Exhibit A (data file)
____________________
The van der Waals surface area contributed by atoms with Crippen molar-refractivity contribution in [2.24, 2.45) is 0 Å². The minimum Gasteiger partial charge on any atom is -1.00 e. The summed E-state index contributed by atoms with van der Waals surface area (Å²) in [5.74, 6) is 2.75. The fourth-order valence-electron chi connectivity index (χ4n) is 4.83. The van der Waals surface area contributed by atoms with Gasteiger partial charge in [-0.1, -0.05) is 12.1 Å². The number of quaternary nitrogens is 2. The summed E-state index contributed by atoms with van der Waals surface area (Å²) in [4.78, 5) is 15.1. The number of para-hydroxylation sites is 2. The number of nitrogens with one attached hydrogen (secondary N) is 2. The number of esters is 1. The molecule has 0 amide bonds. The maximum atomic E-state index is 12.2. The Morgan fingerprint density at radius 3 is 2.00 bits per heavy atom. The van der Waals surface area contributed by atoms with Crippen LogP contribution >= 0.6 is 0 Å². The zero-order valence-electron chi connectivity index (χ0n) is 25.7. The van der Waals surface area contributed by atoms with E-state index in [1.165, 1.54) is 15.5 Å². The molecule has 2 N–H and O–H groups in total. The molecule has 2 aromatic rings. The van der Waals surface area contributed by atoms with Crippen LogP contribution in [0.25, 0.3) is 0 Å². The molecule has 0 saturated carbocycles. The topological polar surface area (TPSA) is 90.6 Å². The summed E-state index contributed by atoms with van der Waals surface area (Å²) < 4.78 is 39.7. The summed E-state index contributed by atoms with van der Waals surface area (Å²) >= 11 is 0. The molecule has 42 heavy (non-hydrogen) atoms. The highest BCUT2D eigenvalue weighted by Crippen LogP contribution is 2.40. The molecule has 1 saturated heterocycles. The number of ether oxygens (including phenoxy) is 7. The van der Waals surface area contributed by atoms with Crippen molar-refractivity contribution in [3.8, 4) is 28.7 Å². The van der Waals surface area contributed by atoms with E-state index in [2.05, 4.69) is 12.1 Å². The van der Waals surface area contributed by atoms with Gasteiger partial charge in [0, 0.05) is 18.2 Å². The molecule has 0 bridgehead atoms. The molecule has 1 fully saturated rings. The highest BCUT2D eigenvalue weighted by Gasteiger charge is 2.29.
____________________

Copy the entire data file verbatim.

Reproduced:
The van der Waals surface area contributed by atoms with Crippen molar-refractivity contribution in [2.24, 2.45) is 0 Å². The minimum Gasteiger partial charge on any atom is -1.00 e. The summed E-state index contributed by atoms with van der Waals surface area (Å²) in [5.74, 6) is 2.75. The fourth-order valence-electron chi connectivity index (χ4n) is 4.83. The van der Waals surface area contributed by atoms with Gasteiger partial charge in [-0.1, -0.05) is 12.1 Å². The number of quaternary nitrogens is 2. The summed E-state index contributed by atoms with van der Waals surface area (Å²) in [4.78, 5) is 15.1. The number of para-hydroxylation sites is 2. The number of nitrogens with one attached hydrogen (secondary N) is 2. The number of esters is 1. The molecule has 0 amide bonds. The maximum atomic E-state index is 12.2. The Morgan fingerprint density at radius 3 is 2.00 bits per heavy atom. The van der Waals surface area contributed by atoms with Crippen LogP contribution >= 0.6 is 0 Å². The zero-order valence-electron chi connectivity index (χ0n) is 25.7. The van der Waals surface area contributed by atoms with E-state index in [1.165, 1.54) is 15.5 Å². The molecule has 2 N–H and O–H groups in total. The molecule has 2 aromatic rings. The van der Waals surface area contributed by atoms with Crippen LogP contribution in [0.25, 0.3) is 0 Å². The molecule has 0 saturated carbocycles. The topological polar surface area (TPSA) is 90.6 Å². The summed E-state index contributed by atoms with van der Waals surface area (Å²) < 4.78 is 39.7. The summed E-state index contributed by atoms with van der Waals surface area (Å²) >= 11 is 0. The molecule has 42 heavy (non-hydrogen) atoms. The highest BCUT2D eigenvalue weighted by Crippen LogP contribution is 2.40. The molecule has 1 saturated heterocycles. The number of ether oxygens (including phenoxy) is 7. The van der Waals surface area contributed by atoms with Crippen molar-refractivity contribution in [3.8, 4) is 28.7 Å². The van der Waals surface area contributed by atoms with E-state index in [2.05, 4.69) is 12.1 Å². The van der Waals surface area contributed by atoms with Gasteiger partial charge in [0, 0.05) is 18.2 Å². The molecule has 0 bridgehead atoms. The molecule has 1 fully saturated rings. The highest BCUT2D eigenvalue weighted by Gasteiger charge is 2.29.